If you're trying to decide whether or not to have an arc flash study completed on your facility then there are a few major considerations you need to take into account. Also, you need to understand that this is not only an exercise in engineering but more importantly, an exercise in hazard identification. Which for any organization should be taken very seriously.
In this article I'll break down just what the arc flash study does for you and maybe a little bit about the technical side... but the point I want to drive home is the importance this has on your electrical workers' everyday activities.
So what is an arc flash study?
First of all, you need to understand that an arc flash is essentially an explosion that has a certain amount of heat energy associated with it. an arc flash study, in it's simplest form, is an engineering exercise which produces labels that identifies how much heat energy is available at any particular point in your electrical system. Sometimes there is enough energy to roast a marshmallow and sometimes the amount of heat would rival the surface of the sun for the hottest place in our galaxy. Without doing the study you just don't really know.
What's the alternative?
There is an alternative... or maybe a couple, but the most commonly used is called the "table method". You can find these tables in the electrical safety standards NFPA70E or CSAZ462 but the trouble is they are often not used properly and still require a little bit of electrical mathematics (that seems to be the biggest issue with them). The other thing is that you still don't really know for sure what the energy levels are. Using the tables gives you an estimate, albeit a conservative one, but then this might lead to wearing too much PPE.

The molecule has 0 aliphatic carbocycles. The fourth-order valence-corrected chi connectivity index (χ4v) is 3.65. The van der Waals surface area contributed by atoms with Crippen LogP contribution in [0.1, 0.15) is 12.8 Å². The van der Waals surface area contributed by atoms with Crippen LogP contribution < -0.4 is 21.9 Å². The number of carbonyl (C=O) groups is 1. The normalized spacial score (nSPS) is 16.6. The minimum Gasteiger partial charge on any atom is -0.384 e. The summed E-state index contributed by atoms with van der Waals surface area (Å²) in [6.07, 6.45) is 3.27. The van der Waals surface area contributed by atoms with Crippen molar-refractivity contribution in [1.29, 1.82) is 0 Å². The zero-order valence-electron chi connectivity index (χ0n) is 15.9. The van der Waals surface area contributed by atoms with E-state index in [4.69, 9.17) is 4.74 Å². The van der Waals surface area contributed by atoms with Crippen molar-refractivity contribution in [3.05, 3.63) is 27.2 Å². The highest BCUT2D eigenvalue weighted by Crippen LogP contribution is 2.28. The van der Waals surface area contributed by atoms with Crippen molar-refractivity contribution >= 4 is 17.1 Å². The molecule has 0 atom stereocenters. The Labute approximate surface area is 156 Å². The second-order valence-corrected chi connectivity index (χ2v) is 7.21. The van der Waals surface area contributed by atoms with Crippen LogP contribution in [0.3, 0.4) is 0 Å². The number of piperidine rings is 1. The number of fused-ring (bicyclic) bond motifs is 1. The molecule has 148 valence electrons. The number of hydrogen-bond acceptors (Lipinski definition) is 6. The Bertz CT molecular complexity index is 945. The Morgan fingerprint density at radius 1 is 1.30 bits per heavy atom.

Long story short... stick with the arc flash study.
What are the associated costs?
The cost of having an arc flash study done is probably the main reason people look to the alternatives... you've got to hire engineers (god forbid) to do the work and there is a substantial overhead because the engineers are likely using expensive software to do the calculations. It might hurt in the beginning but once you have the labels on then you now have a system in place that is easy to use and much more accurate than the table method... in my opinion well worth the cost.
And I'll be honest, I've recently changed my opinion on this. Knowing that arc flash studies do cost more than the alternative I usually recommended trying the table method first if an organization was a little leery of forking out the cash. But through experience and working with these companies I've now decided that the easiest and most effective way to identify your electrical hazards is by completing an arc flash study.
The biggest benefit is the simplicity
Your electricians will thank you. By having the arc flash study completed and labels placed on all your equipment you take the guesswork out of it. You make hazard identification crystal clear and that means your electricians can focus on the actual task at hand not trying to decipher how much heat energy to prepare for.
If you're on the fence then hopefully this artcle helps you decide what side you want to get down on... the side of doing the arc flash study. Simplify your electrical safety program by making hazard identifiaction a non-issue. Make things very clear for the electricians (and all workers for that matter) by having proper arc flash labels installed on all your equipment.